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Savouring an Australian Platter

Sugata Bhaduri

By Tim Winton
Penguin Books, New Delhi, India, 2004, pp. 426, Rs. 395.00

By Kate Grenville
Penguin Books, New Delhi, India, 2004, pp. 404, Rs. 395.00

By Peter Goldsworthy
Penguin Books, New Delhi, India, 2004, pp. 345, Rs. 350.00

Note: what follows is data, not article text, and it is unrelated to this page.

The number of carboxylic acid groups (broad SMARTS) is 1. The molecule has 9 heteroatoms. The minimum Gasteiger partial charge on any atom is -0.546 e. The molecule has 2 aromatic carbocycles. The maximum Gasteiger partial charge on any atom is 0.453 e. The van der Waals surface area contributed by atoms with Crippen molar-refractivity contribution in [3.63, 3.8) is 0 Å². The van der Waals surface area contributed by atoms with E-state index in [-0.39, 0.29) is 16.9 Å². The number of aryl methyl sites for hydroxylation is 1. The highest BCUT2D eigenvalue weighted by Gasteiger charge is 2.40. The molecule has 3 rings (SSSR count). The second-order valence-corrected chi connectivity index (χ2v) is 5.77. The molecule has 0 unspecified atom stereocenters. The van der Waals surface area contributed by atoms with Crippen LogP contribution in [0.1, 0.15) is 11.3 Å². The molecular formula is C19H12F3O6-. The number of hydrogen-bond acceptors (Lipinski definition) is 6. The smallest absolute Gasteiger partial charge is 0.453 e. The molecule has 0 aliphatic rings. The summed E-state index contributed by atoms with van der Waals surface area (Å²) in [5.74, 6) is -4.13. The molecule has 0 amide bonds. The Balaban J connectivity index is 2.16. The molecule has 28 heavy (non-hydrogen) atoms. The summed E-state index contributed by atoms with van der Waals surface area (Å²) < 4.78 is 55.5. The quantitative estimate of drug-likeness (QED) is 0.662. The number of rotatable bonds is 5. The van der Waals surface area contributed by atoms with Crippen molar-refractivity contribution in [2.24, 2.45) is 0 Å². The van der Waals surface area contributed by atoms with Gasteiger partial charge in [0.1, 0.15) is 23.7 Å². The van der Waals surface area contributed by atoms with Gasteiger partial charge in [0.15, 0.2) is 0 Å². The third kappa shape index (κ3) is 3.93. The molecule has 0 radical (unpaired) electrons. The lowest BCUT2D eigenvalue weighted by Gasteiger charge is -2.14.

Though coming across contemporary Australian literature may not be as much of a novelty as it was even a few years back, it is commendable that Penguin Books India has chosen to republish some very popular recent novels from Australia and make them easily and affordably available to Indian readers. I review here three such novels, written within a span of twelve years, and with three very different themes.   Cloudstreet is the Australian writer Tim Winton’s fifth novel, and is the winner of the Deo Gloria Award, the Miles Franklin Award and the Banjo Prize. The storyline seems fairly simple. Sam Pickles has a modest rural life of mining guano for nitrate, but tragedy befalls him as he loses his hand in an accident. Fortunately, the Pickles family inherits an old and huge house, called Cloudstreet, in a suburb of Perth, where they shift and start their urban odyssey. The problem that they do not have any money is solved with the sudden arrival of the Lamb family, who are fleeing their own rural past, and whom the Pickles accept as boarders. The two families are studies in contrast. The Lambs are hard-working and God-fearing, while the Pickles are just the reverse: Sam Pickles is a usually unlucky gambler, and his wife is mostly drunk and often adulterous. Both the families, still recovering from their past, discover to their initial chagrin that they have to spend their whole lives together in this strange old house called Cloudstreet, and start their lives afresh. The Lambs open a successful grocery store on the first floor of the house, and the two families’ lives become woven into each other, with the house Cloudstreet becoming the real binding force. The novel shows how for twenty years, from 1944 to 1964, the two families shout and fight, and yet slowly form a strange bond of love and acceptance between themselves. And all this while the old hoary Cloudstreet transforms from a strange eerie alien house to a warm home for all.   While the plot seems fairly simple, it is the treatment that makes the novel great. The house Cloudstreet is itself made the centrepiece of the novel. It is not just an old inanimate building, but a place almost personified with memories of its own, peopled with its own shadows and spirits, so much so that it is actually a house that cracks its knuckles. The ...

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